DNA replication initiates from multiple origins, and selective CDC7 kinase inhibitors (CDC7is) restrain cell proliferation by limiting origin firing. We have performed a CRISPR-Cas9 genome-wide screen to identify genes that, when lost, promote the proliferation of cells treated with sub-efficacious doses of a CDC7i. We have found that the loss of function of ETAA1, an ATR activator, and RIF1 reduce the sensitivity to CDC7is by allowing DNA synthesis to occur more efficiently, notably during late S phase. We show that partial CDC7 inhibition induces ATR mainly through ETAA1, and that if ATR is subsequently inhibited, origin firing is unleashed in a CDK- and CDC7-dependent manner. Cells are then driven into a premature and highly defective mitosis, a phenotype that can be recapitulated by co-depletion of the two ATR activators: ETAA1 and TOPBP1.

More at: https://www.cell.com/cell-reports/fulltext/S2211-1247(20)31085-8

A New Function of CDC7 at Stalled Replication Forks:

During elongation, ongoing replication forks (Play) encounter obstacles causing them to arrest (Pause) and regress (Rewind) into a four-branched structure. These remodelled forks require controlled nucleolytic processing in order to restart (Resume) DNA synthesis.

We have found that CDC7 kinase acts not only at replication origins but also at paused forks where it coordinates MRE11-dependent fork processing, contributing to fork restart and modulating fork speed. Upon prolonged arrest (Stop) and compromised fork protection (e.g. BRCA2 defects), CDC7 promotes fork degradation contributing to replication dependent chromosome breakage.

Full story at https://www.embopress.org/doi/abs/10.15252/embr.201948920

USP9x in Genome Stability Maintenance:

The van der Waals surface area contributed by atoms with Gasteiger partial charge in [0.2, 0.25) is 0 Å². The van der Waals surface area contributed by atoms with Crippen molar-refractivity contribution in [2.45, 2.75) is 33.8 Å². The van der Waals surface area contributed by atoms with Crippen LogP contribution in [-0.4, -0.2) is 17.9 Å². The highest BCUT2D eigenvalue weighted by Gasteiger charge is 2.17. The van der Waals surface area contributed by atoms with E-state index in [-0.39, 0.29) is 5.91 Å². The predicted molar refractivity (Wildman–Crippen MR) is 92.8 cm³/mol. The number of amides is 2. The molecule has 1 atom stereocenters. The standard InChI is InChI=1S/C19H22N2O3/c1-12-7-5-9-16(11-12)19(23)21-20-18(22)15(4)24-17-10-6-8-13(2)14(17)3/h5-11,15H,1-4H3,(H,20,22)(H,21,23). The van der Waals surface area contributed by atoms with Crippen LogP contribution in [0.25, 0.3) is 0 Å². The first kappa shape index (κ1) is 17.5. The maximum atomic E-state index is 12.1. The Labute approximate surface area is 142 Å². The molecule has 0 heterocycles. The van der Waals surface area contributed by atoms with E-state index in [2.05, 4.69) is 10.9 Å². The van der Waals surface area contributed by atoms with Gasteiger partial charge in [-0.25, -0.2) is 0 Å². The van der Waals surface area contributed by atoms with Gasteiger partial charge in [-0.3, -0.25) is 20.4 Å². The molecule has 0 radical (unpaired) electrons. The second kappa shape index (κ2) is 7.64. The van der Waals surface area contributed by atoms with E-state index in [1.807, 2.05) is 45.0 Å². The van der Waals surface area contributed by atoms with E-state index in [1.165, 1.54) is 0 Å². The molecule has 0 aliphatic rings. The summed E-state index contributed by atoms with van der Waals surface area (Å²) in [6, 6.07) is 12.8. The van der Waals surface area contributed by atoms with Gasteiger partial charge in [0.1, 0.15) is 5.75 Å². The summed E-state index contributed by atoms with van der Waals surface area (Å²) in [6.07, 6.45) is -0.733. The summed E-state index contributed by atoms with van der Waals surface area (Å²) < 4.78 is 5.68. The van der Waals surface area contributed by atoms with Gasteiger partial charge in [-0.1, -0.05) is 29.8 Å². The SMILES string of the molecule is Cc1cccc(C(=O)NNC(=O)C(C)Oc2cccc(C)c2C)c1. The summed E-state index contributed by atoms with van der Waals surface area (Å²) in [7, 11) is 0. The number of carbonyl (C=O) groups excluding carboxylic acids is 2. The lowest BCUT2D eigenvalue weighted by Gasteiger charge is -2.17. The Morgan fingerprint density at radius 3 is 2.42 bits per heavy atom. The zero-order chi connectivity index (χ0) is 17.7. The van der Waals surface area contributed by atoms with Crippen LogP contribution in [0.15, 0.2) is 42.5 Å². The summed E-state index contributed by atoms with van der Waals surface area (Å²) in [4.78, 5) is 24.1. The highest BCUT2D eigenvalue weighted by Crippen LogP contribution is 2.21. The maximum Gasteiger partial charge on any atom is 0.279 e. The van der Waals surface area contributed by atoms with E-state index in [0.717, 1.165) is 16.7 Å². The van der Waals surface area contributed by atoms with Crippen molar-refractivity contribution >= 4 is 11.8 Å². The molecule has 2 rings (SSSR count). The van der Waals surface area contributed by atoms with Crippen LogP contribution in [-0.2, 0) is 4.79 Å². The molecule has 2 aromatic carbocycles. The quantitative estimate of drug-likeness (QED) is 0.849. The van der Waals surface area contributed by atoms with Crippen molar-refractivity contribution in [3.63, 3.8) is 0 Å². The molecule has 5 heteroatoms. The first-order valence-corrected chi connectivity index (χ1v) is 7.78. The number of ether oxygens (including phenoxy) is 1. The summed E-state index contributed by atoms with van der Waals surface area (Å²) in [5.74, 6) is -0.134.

The ubiquitin-specific protease 9X (USP9X) contributes to genome stability during DNA replication and chromosome segregation. Depletion of USP9X leads to DNA double-strand breaks, some of which are triggered by replication fork collapse. We have identified CLASPIN, which mediates multiple protein-protein interactions at the replication fork, as a key target of USP9X in S-phase.

More recently we discovered that USP9X can be considered as a novel regulator of homologous recombination (HR) DNA repair in human cells. By performing cellular HR reporter, irradiation-induced focus formation and colony formation assays, we have shown that USP9X is required for efficient HR. Mechanistically USP9X is important to sustain the expression levels of key HR factors, namely BRCA1 and RAD51 through a non-canonical regulation of their mRNA abundance. Intriguingly, we find that the contribution of USP9X to BRCA1 and RAD51 expression is independent of its known catalytic activity.

More on USP9X in DNA replication at : https://cancerres.aacrjournals.org/content/76/8/2384

and USP9x in DNA repair at:  https://jcs.biologists.org/content/133/3/jcs233437X

DNA Mediated Chromatin Pull Down

Our first Galway PhD student established a technique for the purification and characterization of proteins associated to newly replicated DNA that we called DNA mediated chromatin pull down (Dm-ChP). Over the years, this technique has been particularly useful in understanding which proteins acts at forks during unperturbed replication, upon replication stress and in different genetic backgrounds. 

See the original at: https://www.nature.com/articles/srep00095